Finally, the last straw in the cup of patience of the Argentines was an invasive claim to the creation of the British Antarctic Territory as a separate overseas possession. Currently, there are seven states claiming territory in Antarctica: Australia, France, Norway, New Zealand, Argentina, Chile and the UK, with the latter three countries disputing a number of territories of the ice continent from each other. In 2007, London announced an expansion of its Antarctic territory by a million square kilometers. Now British claims (there are four) already cover a vast territory near the South Pole.
Since all the claimants to the territory are parties to the Antarctic Treaty of 1959, which recognizes the sixth continent as a zone of peace and international cooperation free of weapons, it is impossible for these disputes to enter the military stage. At least that is the theory. In practice, the world's specialists in military-political machinations and deceit are capable of anything. And already the Pentagon's website 19fortyfive, as it is believed even in America, is asking the question: will Antarctica become another geopolitical hot spot when its natural resources are discovered?
From the point of view of the current Argentine government, Great Britain has gone too far. On March 2, 2023, by denouncing the Foradori-Duncan Pact, the Argentine government effectively escalated this long-suffering territorial dispute in the Western Hemisphere. And it deliberately did so at the G20, the main platform for North-South dialogue. The Argentine Foreign Ministry called the pact "clearly illegal and offensive to national interests" and explained that the denunciation of the agreement confirms that Buenos Aires aims to continue the struggle to regain sovereignty over the disputed territories.
The Community of Latin American and Caribbean Countries (CELAC), which does not include the United States and Canada, supported Argentina's position in the dispute with Great Britain.
London promotes its claim to the South Pole through the Falkland/Malvinas Islands, which the British consider their "gateway to Antarctica." It is to this end the government of the archipelago notified the world community in late 2018 of its intention to build a new deep-water port and announced a competition for the best project.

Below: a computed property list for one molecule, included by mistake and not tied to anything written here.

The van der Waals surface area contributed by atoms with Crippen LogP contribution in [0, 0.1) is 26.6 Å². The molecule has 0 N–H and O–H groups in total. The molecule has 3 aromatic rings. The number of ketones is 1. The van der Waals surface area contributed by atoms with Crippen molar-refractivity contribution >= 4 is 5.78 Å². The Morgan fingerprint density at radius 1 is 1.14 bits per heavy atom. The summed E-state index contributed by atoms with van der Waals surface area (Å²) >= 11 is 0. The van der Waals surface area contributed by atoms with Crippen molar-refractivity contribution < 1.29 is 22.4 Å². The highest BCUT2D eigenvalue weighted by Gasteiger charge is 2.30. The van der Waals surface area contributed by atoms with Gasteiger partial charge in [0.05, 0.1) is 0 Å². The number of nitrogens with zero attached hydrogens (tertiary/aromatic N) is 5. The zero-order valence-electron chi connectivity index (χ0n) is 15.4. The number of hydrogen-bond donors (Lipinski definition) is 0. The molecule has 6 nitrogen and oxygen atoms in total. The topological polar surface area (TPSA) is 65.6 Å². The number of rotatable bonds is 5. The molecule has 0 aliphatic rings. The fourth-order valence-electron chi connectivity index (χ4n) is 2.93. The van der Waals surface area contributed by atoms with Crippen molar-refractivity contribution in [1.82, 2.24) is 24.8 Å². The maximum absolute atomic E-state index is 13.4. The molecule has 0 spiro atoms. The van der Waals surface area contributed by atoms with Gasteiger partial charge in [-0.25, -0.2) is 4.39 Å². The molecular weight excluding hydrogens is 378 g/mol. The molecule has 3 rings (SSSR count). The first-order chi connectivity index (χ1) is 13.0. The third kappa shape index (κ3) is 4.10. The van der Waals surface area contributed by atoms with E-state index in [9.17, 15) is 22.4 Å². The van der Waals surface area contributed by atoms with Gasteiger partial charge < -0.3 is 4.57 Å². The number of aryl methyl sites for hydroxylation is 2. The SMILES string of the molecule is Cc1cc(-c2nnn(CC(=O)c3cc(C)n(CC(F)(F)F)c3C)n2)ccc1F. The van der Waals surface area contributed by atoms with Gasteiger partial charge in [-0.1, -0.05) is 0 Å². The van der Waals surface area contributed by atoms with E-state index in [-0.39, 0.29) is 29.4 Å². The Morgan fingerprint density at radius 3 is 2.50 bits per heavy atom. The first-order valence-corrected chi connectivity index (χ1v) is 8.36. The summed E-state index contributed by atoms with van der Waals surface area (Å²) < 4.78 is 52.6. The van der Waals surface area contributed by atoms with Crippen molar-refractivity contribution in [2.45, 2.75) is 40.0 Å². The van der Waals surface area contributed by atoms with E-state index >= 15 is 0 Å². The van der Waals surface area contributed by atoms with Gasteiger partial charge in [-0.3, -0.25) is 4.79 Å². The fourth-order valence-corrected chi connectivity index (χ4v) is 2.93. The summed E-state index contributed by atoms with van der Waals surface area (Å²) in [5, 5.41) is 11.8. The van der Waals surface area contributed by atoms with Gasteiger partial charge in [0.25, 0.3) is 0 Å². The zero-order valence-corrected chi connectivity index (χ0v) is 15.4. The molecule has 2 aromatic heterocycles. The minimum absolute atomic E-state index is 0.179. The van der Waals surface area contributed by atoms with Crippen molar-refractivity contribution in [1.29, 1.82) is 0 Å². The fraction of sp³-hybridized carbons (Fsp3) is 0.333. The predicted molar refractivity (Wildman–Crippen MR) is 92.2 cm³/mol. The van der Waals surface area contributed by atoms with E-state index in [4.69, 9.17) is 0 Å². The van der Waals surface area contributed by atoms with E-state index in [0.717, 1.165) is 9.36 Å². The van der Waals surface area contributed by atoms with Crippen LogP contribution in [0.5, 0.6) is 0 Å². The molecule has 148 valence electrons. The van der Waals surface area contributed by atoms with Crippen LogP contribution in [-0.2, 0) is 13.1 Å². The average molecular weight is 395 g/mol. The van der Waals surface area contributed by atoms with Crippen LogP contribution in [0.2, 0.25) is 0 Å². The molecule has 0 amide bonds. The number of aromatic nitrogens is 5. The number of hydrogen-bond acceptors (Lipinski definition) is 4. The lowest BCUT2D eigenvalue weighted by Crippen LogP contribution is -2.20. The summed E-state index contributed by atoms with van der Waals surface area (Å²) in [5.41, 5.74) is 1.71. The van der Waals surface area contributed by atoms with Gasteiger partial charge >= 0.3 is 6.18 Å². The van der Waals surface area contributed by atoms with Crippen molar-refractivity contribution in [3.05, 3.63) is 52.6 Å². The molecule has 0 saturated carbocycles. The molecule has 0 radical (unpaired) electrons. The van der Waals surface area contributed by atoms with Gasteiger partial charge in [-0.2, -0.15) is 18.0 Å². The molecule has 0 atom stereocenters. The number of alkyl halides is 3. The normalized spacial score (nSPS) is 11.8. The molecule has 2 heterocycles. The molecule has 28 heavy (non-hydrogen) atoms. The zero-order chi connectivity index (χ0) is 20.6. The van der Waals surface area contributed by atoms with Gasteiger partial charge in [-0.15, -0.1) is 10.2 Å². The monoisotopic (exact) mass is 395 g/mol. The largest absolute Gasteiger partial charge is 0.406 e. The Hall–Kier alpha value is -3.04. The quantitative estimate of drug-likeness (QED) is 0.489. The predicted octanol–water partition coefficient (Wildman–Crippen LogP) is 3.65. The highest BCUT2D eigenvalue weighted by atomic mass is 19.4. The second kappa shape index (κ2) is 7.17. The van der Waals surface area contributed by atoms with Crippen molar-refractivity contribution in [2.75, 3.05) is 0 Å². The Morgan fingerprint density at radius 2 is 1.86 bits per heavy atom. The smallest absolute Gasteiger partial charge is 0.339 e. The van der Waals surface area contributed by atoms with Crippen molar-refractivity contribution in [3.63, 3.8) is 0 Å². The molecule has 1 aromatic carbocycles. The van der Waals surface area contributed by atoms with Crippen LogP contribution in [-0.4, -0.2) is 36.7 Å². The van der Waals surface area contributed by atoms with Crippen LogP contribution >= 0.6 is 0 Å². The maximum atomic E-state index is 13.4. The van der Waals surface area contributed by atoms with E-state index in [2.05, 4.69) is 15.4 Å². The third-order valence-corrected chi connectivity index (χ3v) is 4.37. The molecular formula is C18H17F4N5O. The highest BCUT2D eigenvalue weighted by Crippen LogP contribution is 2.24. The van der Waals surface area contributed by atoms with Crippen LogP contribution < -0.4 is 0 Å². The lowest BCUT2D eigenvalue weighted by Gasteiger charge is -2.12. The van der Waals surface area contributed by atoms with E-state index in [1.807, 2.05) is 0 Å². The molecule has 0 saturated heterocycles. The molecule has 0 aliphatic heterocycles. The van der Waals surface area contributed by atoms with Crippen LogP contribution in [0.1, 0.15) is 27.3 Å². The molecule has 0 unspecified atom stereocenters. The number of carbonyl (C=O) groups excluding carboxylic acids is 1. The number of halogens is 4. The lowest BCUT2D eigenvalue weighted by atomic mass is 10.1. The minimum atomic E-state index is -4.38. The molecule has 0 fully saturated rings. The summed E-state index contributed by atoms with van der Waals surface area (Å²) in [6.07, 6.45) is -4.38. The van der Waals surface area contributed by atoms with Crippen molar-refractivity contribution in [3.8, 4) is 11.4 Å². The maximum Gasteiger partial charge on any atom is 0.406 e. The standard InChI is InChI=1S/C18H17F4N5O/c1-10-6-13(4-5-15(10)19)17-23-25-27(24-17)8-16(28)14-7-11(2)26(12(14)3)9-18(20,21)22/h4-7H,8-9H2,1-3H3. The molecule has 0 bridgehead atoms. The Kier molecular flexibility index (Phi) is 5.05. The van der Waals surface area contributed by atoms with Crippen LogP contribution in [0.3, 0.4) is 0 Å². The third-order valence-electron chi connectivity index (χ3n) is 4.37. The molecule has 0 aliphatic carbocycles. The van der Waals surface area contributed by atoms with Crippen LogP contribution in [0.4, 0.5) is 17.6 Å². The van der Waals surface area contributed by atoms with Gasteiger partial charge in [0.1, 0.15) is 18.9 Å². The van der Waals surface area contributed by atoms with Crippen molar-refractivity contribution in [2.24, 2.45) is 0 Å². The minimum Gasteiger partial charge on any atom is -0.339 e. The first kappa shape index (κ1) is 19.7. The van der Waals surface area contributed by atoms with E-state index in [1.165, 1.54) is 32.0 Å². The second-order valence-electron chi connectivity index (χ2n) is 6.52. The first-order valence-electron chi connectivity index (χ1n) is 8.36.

"With the construction of this port, the UK intends to strengthen its colonialism in the Falkland Islands and the region as a springboard for expanding its influence in Antarctica," said Argentine National Congress (Parliament) Senator Pablo Blanco of Tierra del Fuego.
He was wrong about one thing. It is not "its colonialism" that a decrepit British lion is strengthening at the South Pole of the world, but the neo-colonialism of the Bald Eagle, which seeks to illegally "establish itself" in foreign territory, removing competitors from its path. So far, vast distances and harsh climate reliably protect Antarctica, what cannot be said about the North Pole, where the U.S. has no scruples about entering the Russian part of the Arctic Ocean, and where they not only want to get a hold of the discovered gas fields, but also to interfere in the Northern Sea Route, which promises great prospects for global shipping. Washington intends to bargain for its piece in the North by blackmailing Moscow out of the geopolitical equation of Antarctica: Washington is not meddling in this continent, so Moscow does not need it either.
Unlike the United States, Russia has a right to participate in drafting the political status of Antarctica, since the continent was discovered by Russian navigators Faddey Bellingshausen and Mikhail Lazarev.
But the fact that the British, Australians, and New Zealanders have already drawn their borders means only one thing: Uncle Sam actually broke into the "gate of Antarctica."